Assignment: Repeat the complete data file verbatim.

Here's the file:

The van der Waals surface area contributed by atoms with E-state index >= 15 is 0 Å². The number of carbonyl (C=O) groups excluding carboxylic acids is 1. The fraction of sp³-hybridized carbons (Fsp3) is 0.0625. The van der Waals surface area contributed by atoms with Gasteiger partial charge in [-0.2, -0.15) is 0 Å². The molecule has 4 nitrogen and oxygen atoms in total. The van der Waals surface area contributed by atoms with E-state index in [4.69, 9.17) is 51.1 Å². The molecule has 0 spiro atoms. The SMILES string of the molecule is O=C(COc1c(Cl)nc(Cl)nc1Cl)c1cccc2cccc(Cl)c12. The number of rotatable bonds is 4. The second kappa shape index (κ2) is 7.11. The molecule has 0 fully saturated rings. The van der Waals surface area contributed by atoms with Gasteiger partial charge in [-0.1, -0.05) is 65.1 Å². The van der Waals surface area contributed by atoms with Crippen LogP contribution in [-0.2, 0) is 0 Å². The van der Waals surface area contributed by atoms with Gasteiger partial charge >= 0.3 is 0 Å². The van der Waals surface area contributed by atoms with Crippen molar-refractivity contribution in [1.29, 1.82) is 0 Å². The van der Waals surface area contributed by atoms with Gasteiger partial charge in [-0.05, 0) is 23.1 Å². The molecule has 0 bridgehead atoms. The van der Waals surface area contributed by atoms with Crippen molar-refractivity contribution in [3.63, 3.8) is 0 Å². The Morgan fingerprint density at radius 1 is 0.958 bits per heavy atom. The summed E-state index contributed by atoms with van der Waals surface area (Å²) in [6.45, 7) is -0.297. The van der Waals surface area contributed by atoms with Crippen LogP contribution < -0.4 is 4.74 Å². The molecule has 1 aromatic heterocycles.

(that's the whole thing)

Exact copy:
The van der Waals surface area contributed by atoms with E-state index >= 15 is 0 Å². The number of carbonyl (C=O) groups excluding carboxylic acids is 1. The fraction of sp³-hybridized carbons (Fsp3) is 0.0625. The van der Waals surface area contributed by atoms with Gasteiger partial charge in [-0.2, -0.15) is 0 Å². The molecule has 4 nitrogen and oxygen atoms in total. The van der Waals surface area contributed by atoms with E-state index in [4.69, 9.17) is 51.1 Å². The molecule has 0 spiro atoms. The SMILES string of the molecule is O=C(COc1c(Cl)nc(Cl)nc1Cl)c1cccc2cccc(Cl)c12. The number of rotatable bonds is 4. The second kappa shape index (κ2) is 7.11. The molecule has 0 fully saturated rings. The van der Waals surface area contributed by atoms with Gasteiger partial charge in [-0.1, -0.05) is 65.1 Å². The van der Waals surface area contributed by atoms with Crippen LogP contribution in [-0.2, 0) is 0 Å². The van der Waals surface area contributed by atoms with Gasteiger partial charge >= 0.3 is 0 Å². The van der Waals surface area contributed by atoms with Crippen molar-refractivity contribution in [1.29, 1.82) is 0 Å². The van der Waals surface area contributed by atoms with Gasteiger partial charge in [-0.05, 0) is 23.1 Å². The molecule has 0 bridgehead atoms. The van der Waals surface area contributed by atoms with Crippen molar-refractivity contribution in [3.63, 3.8) is 0 Å². The Morgan fingerprint density at radius 1 is 0.958 bits per heavy atom. The summed E-state index contributed by atoms with van der Waals surface area (Å²) in [6.45, 7) is -0.297. The van der Waals surface area contributed by atoms with Crippen LogP contribution < -0.4 is 4.74 Å². The molecule has 1 aromatic heterocycles.